At Podiatry Center of New Jersey, we find that corns and calluses are a problem that many of our patients have. Below is some information about these common conditions and what to do about them.

Your Foot’s Protectors

Corns and calluses are similar but different. Both develop as your foot’s protective response to ongoing pressure or friction. Calluses appear on the foot as thick patches of skin. Although they look like a skin problem it’s really the bone beneath the surface that is the recipient of the pressure. That’s why calluses are usually seen on the heels, balls of the foot or big toe, areas that are subject to force and pressure. Corns are typically the result of friction between the skin on your feet and your footwear. They are most often found on the top of the foot or on toes or joints that are misaligned in such a way that they constantly rub up against your shoes. They are often a secondary condition in patients with bunions and hammertoes.

When to See the Podiatrist

Over time, as the layers of protective skin build up, calluses and corns can become painful. In the case of calluses nerves may become inflamed causing fluid filled sacs to form beneath the callus. Corns can start to bleed and there’s a risk of them becoming open wounds. For this reason, patients with diabetes or other conditions that cause poor circulation should make an appointment with our team of doctors as soon as they notice a corn or callus forming.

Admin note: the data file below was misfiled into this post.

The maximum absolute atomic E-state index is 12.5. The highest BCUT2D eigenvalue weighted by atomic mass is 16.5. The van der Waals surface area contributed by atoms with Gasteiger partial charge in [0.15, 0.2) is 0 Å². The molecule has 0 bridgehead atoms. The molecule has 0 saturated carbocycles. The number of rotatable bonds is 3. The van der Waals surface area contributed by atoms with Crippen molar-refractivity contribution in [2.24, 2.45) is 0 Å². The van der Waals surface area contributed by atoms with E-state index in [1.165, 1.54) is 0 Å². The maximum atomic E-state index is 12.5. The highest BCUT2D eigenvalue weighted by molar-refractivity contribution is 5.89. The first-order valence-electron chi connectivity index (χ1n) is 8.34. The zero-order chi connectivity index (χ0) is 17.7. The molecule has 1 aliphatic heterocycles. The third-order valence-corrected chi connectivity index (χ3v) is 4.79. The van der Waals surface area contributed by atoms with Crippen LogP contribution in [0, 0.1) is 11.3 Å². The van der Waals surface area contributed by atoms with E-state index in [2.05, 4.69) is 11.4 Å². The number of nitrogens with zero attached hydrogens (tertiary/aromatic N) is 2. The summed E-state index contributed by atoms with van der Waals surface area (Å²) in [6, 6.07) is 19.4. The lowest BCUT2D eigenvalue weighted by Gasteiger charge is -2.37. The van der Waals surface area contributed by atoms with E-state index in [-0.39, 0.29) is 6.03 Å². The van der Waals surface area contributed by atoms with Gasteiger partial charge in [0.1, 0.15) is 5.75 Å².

If the corn or callus is not painful, you can soak the affected area in warm, soapy water and then, using a pumice stone or foot file, gently rub the skin to remove some of the excess skin. Apply a rich moisturizer afterwards to keep skin soft. Avoid harsh, over-the-counter which may contain chemicals that will burn and damage healthy skin tissue.

The podiatrist may treat your corn or callus in a few different ways depending on the root cause and severity including:

  • Suggest modifications to footwear.
  • Custom orthotics to reposition your foot and shift pressure of the affected area
  • Cortisone shots to lessen pain and inflammation.
  • Surgery—this is sometimes necessary to if a bone deformity is the source of the callus.

If you are experiencing discomfort from a corn or callus contact us today.

At Podiatry Center of New Jersey our team of doctors treat various conditions such as sports injuries, diabetic foot problems, and pediatric foot conditions, toe deformities, arthritis, nail fungus, arch problems, and heel pain. Equipped with advanced technologies and dedicated staff, our 16 conveniently located offices provide individualized high-quality care for patients across Essex, Hudson, Middlesex, Ocean, Passaic, and Union Counties. For all your foot and ankle problems, contact our Wayne, NJ office at (973) 925-4111 for an appointment.